This is a wrongful death case. Plaintiffs are the surviving children and executor of Arah Weathers who died from injuries received when she was struck by a tractor-trailer. The vehicle was operated by defendant Norton, an employee of defendant Foote & Davies Transport Company, which was insured by defendant Liberty Mutual Insurance Company. Plaintiffs alleged that defendant Norton's negligence in the operation of the tractor-trailer was the proximate cause of the death of Arah Weathers. Plaintiffs appeal following a jury verdict in favor of defendants. Held:
1. Plaintiffs enumerate as error the denial of their motion for new trial on the general grounds. The uncontroverted evidence shows that defendant Norton stopped his tractor-trailer at the T-shaped intersection of a private driveway and a public street, awaiting an opening in traffic which would permit him to make a right turn. The decedent and two companions were pedestrians who approached the intersection from the right of defendant Norton along a sidewalk. As defendant Norton waited at the intersection he was westbound, about to turn north. The pedestrians were traveling southward on the east side of the public street.
Defendant Norton looked to the right as he approached the intersection, and saw nothing. For the approximately three minutes that he waited at the intersection defendant Norton looked to the left and didn't look again to the right until he did so as he started forward out of the driveway. Contemporaneously decedent, preceded by her companions, was attempting to pass in front of defendant Norton's tractor. Defendant Norton did not see decedent or her companions prior to the time his tractor struck decedent apparently due to a blind spot immediately in front of and to the right side of the tractor cab.
Plaintiff relied upon further evidence that defendant Norton had stopped at a point such that decedent and her companions had ample room to cross in front of the tractor-trailer from sidewalk to sidewalk, through the unmarked crosswalk. One of decedent's companions testified that defendant Norton had waved his hand to them indicating for them to go on across. Plaintiffs contend that the evidence shows that their decedent was struck as she proceeded through the unmarked crosswalk.
Defendant Norton testified that due to the nature of the intersection it was necessary to pull up close to the street in order to see approaching traffic. The tractor-trailer was therefore pulled all the way up to and partially into the street blocking the unmarked crosswalk. One of decedent's companions testified that they passed so close by the front of the tractor that she could have touched the grille. Defendants also argue that evidence of conversations between decedent and her companions suggesting a need for haste in crossing in front of the tractor, showed a recognition of the hazard posed by the motor vehicle. Defendants contend that decedent and her companions while attempting to cross in front of the tractor-trailer were not in the unmarked crosswalk but were out in the street and passed so closely to the tractor as to be in the readily apparent blind spot immediately in front of the tractor.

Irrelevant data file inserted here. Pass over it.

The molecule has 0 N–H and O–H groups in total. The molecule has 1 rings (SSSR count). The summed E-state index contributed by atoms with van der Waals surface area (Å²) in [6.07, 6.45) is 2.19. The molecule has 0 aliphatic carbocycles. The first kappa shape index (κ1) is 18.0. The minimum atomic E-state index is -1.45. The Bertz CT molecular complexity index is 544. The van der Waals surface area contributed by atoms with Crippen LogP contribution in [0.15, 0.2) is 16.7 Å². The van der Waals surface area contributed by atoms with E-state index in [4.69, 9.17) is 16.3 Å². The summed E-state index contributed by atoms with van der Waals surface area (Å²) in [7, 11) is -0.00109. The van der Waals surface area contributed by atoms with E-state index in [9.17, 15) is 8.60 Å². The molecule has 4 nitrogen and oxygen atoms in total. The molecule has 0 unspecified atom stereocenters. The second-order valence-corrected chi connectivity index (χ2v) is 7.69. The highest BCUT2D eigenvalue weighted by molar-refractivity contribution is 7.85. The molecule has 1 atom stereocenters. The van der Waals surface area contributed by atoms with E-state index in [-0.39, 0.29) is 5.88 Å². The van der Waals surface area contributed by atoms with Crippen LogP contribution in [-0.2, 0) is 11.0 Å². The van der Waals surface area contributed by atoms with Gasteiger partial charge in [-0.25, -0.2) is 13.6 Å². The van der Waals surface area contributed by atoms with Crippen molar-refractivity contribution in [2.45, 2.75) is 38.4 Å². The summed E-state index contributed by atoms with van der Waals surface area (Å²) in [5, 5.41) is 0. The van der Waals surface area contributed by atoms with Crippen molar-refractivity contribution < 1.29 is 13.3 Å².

"This court will not disturb a judgment when there is any evidence to sustain it, in the absence of a material error of law. Menendez v. Ellis, 149 Ga. App. 684 (255 SE2d 70)
. If the verdict is wholly without supporting evidence, it will be set aside, but where the evidence is in conflict and a properly instructed jury resolves the conflicts against the plaintiff, and that decision is approved by the trial judge and is supported by the evidence of record, this court, in the absence of material errors of law, will affirm. Scott v. Scott, 243 Ga. 472
, 473 (254 SE2d 852
). The trial court did not err in denying plaintiff's motion for new trial." Hester v. Baker, 180 Ga. App. 627
, 631 (6) (349 SE2d 834
). See also Spivey v. Vaughn, 182 Ga. App. 91
, 92, 93 (354 SE2d 870
2. Plaintiffs' remaining enumerations of error address the trial court's charge to the jury. The trial court's charges on the avoidance rule, on the assumption of risk, on comparative negligence and on the provisions of OCGA 40-6-92
(a) were properly adjusted to and authorized by the evidence.
It was not error to give in charge the language of OCGA 40-6-91
(b) even though the vehicle was not moving when the pedestrians attempted to cross. The circumstances of the case sub judice present an appropriate application of this rule to a situation involving a stationary vehicle.
In Enumeration of Error No. 6 plaintiffs contend the trial court erred in refusing to charge the jury as requested concerning a pedestrian's right to assume a driver's compliance with the law. However, the principles embodied in the request were covered substantially in the trial court's charge, so the failure to charge the exact language requested is not ground for reversal. Davis v. Glaze, 182 Ga. App. 18
, 23 (12) (354 SE2d 845
); Wood v. Jones, 175 Ga. App. 534
, 537 (5) (334 SE2d 9
" ' "The well-established rule is that where the court incorrectly instructs the jury as to the measure of damages to be applied, if the jury exonerates the defendant so that the consideration of the measure of damages is eliminated from the case, the instructions given, even if erroneous, cannot be held to prejudice the plaintiff's cause." (Cit.)' Jackson v. Miles, 126 Ga. App. 320 (3) (190 SE2d 565) (1972)
." Minter v. Leary, 181 Ga. App. 801 (1) (354 SE2d 185)
. Since the jury returned a verdict in favor of defendants, any error in charging the jury regarding nominal damages was harmless error.
G. Michael Banick, Lowell S. Fine, for appellees.